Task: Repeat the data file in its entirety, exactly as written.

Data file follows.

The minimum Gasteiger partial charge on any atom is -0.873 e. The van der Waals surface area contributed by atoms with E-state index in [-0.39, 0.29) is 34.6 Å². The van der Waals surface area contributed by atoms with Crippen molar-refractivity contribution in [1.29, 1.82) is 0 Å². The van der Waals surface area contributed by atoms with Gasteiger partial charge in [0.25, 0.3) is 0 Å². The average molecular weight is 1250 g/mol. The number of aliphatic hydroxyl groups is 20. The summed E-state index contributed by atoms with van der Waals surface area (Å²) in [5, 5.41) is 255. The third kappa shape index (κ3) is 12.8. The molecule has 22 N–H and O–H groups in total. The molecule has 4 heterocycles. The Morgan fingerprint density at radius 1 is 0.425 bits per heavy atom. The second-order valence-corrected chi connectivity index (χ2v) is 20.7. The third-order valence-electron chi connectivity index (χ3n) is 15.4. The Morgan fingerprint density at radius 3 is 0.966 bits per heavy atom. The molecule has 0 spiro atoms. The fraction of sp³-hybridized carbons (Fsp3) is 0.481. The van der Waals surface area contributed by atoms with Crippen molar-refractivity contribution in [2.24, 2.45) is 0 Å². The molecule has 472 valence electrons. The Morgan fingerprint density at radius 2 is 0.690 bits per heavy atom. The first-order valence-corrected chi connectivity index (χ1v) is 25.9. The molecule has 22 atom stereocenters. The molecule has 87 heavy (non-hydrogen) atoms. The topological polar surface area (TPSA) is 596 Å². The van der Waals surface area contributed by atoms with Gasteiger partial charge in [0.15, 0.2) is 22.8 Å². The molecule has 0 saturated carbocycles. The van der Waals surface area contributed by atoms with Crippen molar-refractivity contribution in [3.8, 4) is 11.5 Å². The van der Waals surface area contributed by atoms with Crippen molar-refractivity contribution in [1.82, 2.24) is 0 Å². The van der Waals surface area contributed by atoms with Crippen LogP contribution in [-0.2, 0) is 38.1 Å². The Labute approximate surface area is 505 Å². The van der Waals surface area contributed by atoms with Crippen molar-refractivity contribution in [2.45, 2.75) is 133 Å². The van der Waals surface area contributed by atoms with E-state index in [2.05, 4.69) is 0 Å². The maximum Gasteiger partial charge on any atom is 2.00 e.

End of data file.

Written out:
The minimum Gasteiger partial charge on any atom is -0.873 e. The van der Waals surface area contributed by atoms with E-state index in [-0.39, 0.29) is 34.6 Å². The van der Waals surface area contributed by atoms with Crippen molar-refractivity contribution in [1.29, 1.82) is 0 Å². The van der Waals surface area contributed by atoms with Gasteiger partial charge in [0.25, 0.3) is 0 Å². The average molecular weight is 1250 g/mol. The number of aliphatic hydroxyl groups is 20. The summed E-state index contributed by atoms with van der Waals surface area (Å²) in [5, 5.41) is 255. The third kappa shape index (κ3) is 12.8. The molecule has 22 N–H and O–H groups in total. The molecule has 4 heterocycles. The Morgan fingerprint density at radius 1 is 0.425 bits per heavy atom. The second-order valence-corrected chi connectivity index (χ2v) is 20.7. The third-order valence-electron chi connectivity index (χ3n) is 15.4. The Morgan fingerprint density at radius 3 is 0.966 bits per heavy atom. The molecule has 0 spiro atoms. The fraction of sp³-hybridized carbons (Fsp3) is 0.481. The van der Waals surface area contributed by atoms with Crippen molar-refractivity contribution in [2.24, 2.45) is 0 Å². The molecule has 472 valence electrons. The Morgan fingerprint density at radius 2 is 0.690 bits per heavy atom. The first-order valence-corrected chi connectivity index (χ1v) is 25.9. The molecule has 22 atom stereocenters. The molecule has 87 heavy (non-hydrogen) atoms. The topological polar surface area (TPSA) is 596 Å². The van der Waals surface area contributed by atoms with Gasteiger partial charge in [0.15, 0.2) is 22.8 Å². The molecule has 0 saturated carbocycles. The van der Waals surface area contributed by atoms with Crippen molar-refractivity contribution in [3.8, 4) is 11.5 Å². The van der Waals surface area contributed by atoms with Crippen molar-refractivity contribution in [1.82, 2.24) is 0 Å². The van der Waals surface area contributed by atoms with Crippen LogP contribution in [-0.2, 0) is 38.1 Å². The Labute approximate surface area is 505 Å². The van der Waals surface area contributed by atoms with Crippen molar-refractivity contribution in [2.45, 2.75) is 133 Å². The van der Waals surface area contributed by atoms with E-state index in [2.05, 4.69) is 0 Å². The maximum Gasteiger partial charge on any atom is 2.00 e.